Runway success - Issue 114 - Magazine | Monocle

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Every Tuesday afternoon, farmer Mark Williams walks out of his family home and looks up at the vast Queensland sky. Like clockwork, a Cathay Pacific freight plane roars above him, a beautiful machine slicing through the rural tranquillity. “To have the noise of a jet coming over...” He trails off, speechless, and shakes his head.

Williams’ land sits adjacent to the recently completed Brisbane West Wellcamp Airport, located just under a two-hour drive from Brisbane and 20 minutes from the inland city of Toowoomba. The outline of the gleaming white terminal buildings can be seen from where his sheep graze. For him, as for many residents in and around Toowoomba, the airport means more access to the rest of Australia. He makes the short trip to the airport with his wife to catch flights: Melbourne for the rugby; Sydney for ocean cruises.

But the airport also offers opportunity at a time when agriculture is under pressure. “If we need machinery parts from Melbourne we can get them overnight now,” says Williams over tea and biscuits in the farmhouse he first moved to aged four. “The freight gives us more options and the more options we’ve got, the greater chance we have of being profitable.”

Opened to the public in 2014, Wellcamp is the first greenfield, privately funded public airport to be built in Australia in almost half a century, following the completion of Melbourne’s Tullamarine Airport in 1970. It’s also the only airport in regional Australia to have a freight service (direct to Hong Kong, in this case). Yet there’s one large point of difference. Whereas Tullamarine was a government endeavour, the au$200m (€126m) Wellcamp airport was funded and built by one family: the Wagners.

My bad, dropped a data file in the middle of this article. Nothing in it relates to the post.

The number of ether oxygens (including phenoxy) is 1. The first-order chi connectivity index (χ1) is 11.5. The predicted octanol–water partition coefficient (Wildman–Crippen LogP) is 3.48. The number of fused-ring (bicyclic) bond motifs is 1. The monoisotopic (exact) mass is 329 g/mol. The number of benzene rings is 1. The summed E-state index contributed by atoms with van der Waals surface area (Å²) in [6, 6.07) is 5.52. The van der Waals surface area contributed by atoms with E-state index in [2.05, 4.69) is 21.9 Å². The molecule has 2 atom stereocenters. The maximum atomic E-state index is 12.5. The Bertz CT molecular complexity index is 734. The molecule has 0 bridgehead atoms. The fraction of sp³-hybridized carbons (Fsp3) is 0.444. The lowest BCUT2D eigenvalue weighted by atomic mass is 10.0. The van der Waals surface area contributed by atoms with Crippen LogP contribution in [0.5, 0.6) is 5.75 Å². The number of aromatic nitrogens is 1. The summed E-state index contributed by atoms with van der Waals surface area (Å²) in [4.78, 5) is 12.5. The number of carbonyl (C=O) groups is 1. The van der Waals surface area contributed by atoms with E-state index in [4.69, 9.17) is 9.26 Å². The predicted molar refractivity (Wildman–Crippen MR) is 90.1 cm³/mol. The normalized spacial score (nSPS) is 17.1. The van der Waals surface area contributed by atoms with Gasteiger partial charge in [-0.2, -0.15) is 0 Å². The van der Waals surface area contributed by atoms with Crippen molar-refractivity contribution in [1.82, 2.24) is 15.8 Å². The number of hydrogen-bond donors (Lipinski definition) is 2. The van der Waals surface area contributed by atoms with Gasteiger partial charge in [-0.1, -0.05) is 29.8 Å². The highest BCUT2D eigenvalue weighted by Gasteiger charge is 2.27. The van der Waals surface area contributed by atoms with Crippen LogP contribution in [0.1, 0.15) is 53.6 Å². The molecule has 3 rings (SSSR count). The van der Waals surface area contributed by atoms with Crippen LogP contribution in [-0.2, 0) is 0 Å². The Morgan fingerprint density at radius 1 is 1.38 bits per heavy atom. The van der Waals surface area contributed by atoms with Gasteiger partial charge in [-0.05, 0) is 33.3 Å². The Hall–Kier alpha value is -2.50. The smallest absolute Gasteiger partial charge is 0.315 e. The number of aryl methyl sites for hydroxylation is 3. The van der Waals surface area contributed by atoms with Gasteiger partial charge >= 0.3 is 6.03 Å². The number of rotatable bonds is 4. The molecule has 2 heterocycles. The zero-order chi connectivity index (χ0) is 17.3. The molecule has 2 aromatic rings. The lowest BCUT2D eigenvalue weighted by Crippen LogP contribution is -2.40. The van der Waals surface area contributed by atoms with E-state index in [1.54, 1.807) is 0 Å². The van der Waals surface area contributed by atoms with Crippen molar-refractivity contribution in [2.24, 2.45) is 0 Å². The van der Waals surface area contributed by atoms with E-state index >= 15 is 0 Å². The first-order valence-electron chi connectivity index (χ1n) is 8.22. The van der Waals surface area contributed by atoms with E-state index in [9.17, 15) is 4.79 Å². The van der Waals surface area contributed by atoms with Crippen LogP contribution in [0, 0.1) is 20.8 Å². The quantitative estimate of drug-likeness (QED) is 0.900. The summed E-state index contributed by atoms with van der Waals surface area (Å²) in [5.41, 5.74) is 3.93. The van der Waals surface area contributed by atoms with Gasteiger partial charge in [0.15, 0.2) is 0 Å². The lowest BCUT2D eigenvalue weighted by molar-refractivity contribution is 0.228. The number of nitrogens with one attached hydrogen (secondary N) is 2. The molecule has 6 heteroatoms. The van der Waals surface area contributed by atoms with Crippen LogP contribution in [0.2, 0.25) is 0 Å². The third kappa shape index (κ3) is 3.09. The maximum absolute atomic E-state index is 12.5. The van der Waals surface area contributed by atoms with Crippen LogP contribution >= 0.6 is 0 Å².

The Wagner family’s lineage in Toowoomba can be traced back to the 1850s. Its eponymous construction firm, which floated on the Australian Securities Exchange in an ipo that valued it at au$437m, is run by four brothers: Denis, John, Joe and Neill. It has 700 members of staff, making it one of the biggest employers in the area.

Like David Walsh, the eccentric multi-millionaire who recast the Tasmanian capital, Hobart, as a tourism destination with his private Museum of Old and New Art (Mona), the Wagners are hoping to transform Toowoomba into a major regional hub with their airport. “Toowoomba is going through unprecedented growth – it’s the investment hotspot in the country and we’ve only just started,” says John Wagner, the 57-year-old co-founder of the company who pushed through the airport project. Wellcamp, he insists, “has put Toowoomba on the map”.

With a population of not much more than 117,000, Toowoomba is Australia’s largest inland urban centre after Canberra. Located about 130km from Queensland’s state capital, Brisbane, it is rural rather than remote, with industries ranging from education (the city has a university and a thriving secondary-school system) to agriculture and natural gas.

The Wagners initially came up with the idea of an airport in 2011 when they proposed building a business park on a pocket of nearby land. “We quickly found out we couldn’t attract people to Toowoomba because there was no connectivity. People would say to us: ‘How do you get there?’” says Wagner with a dry laugh. “‘Greyhound bus, right?’”

Not to be put off (“Failure is not something we talk about at Wagners”), the brothers designed the airport – which boasts a 2.9km-long runway capable of landing a Boeing 747 – on spec. Their maxim ran: build it and they will come. Part of Wellcamp’s success has been down to the sheer speed with which the airport was constructed. The Wagners stumped up their own money (banks viewed the project as a liability), built on their own land, used their own construction materials and hired their own workers. As such, it was completed in just 19 months. “We didn’t have to write reports to governments,” says Wagner. “We just got on with it and did the job.”